This one's for Nesikep

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Re: This one's for Nesikep

Postby Bestoutwest » Thu Sep 28, 2017 2:08 pm

callmefence wrote:I bow my head to pray, I stand at attention to anthem. I pay my taxes. I don't cheat on my wife. I never even cheated on a girlfriend. I don't lie. I apologize when I'm wrong( which is a lot) I am very polite unless you're rude to me then I can be very impolite. I open doors for women. And I say sir and ma'am.
Because that's how I was raised.
It's customary in this country to stand at attention for the anthem. To not do so is bad manners and shows sorry upbringing.
Most of these people you are supporting don't know what their even protesting. And that they don't have the right to do it at work should their employers. The NFL forbid it.



You missed my point completely. Because someone doesn't stand for a song that we, as a society, have deemed to be sanctified, they are automatically a bad person. We know nothing more about this person than this simple fact that they do not stand for this song. But, since this song is essential to the fabric of America, they must be inherently evil. And because a person goes to church every week and stands for the anthem, they are obviously a good person because they follow a specific guideline that states, "in a blink of an eye" assumption of this person's character, they are a good person. Now, we know nothing of this second person's behavior behind closed doors either. They could beat their children and wife. They could cheat on her. They could steal from their fellow employees, etc, etc, etc. It is human nature to make broad, quick assumptions of a person's character, and evolutionarily this may serve us well, but is it fair?

Secondly, why do you feel the need to defend yourself? I hope you don't feel that I insinuated that all people who fit the church going, self employed group are a bunch of crooks. I don't believe that for a second. Nor would I judge you a bad person by minimal interactions on an internet forum. They, like all segments of society have their bad along with their good. I used that as an example because that type of person is one that we can all relate to as we all know a person that fits that description.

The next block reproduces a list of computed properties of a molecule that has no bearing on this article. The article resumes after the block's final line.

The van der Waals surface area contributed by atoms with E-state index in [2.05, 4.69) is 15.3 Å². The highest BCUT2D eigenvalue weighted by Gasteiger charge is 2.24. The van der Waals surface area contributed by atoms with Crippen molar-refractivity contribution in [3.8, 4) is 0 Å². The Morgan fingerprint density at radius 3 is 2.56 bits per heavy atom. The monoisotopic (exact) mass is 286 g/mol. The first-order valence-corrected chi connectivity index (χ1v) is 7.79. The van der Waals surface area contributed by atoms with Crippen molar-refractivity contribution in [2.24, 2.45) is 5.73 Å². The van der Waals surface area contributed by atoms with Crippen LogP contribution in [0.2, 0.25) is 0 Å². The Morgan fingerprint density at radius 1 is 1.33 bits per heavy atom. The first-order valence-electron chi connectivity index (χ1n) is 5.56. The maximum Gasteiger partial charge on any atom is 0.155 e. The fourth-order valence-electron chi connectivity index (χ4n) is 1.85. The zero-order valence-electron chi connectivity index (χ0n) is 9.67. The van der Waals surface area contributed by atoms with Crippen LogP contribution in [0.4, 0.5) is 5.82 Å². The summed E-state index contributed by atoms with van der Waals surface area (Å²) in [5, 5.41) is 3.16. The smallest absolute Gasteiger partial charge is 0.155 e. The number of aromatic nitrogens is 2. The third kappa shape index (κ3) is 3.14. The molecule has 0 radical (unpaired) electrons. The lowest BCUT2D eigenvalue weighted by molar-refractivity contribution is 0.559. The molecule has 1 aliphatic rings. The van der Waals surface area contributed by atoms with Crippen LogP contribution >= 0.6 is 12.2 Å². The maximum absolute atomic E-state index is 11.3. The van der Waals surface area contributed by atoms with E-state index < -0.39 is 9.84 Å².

Finally, I would like to clarify that I do not support, nor do I condemn the individuals who kneel during the anthem. Rather I support their first amendment right to do so. There is a clear distinction. And while they are at work, it is obvious that their employers allow them to, and support their decision to, voice their opinion. Likewise, I support the right of white supremacists to peacefully march through the streets of any town in America spouting off about other races-as long as it ends at verbal diarrhea and doesn't progress to violence. While I do not support their message in any way, shape, or form, they have the same rights to free speech that you and I do. Whether anyone listens is an entirely different debate.

Take care
Last edited by Bestoutwest on Thu Sep 28, 2017 2:56 pm, edited 2 times in total.
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Re: This one's for Nesikep

Postby Bright Raven » Thu Sep 28, 2017 2:12 pm

Nesikep wrote:I don't quite see why it's for me.. but it was a well thought out piece :)

There are things that confuse me though.. Kneel to pray to be respectful, stand for the anthem to be respectful, and then lets get into hats.. on or off?
https://youtu.be/NNkkko4vlBs (Trigger warning, people who need a safe space may not like this piece from George Carlin)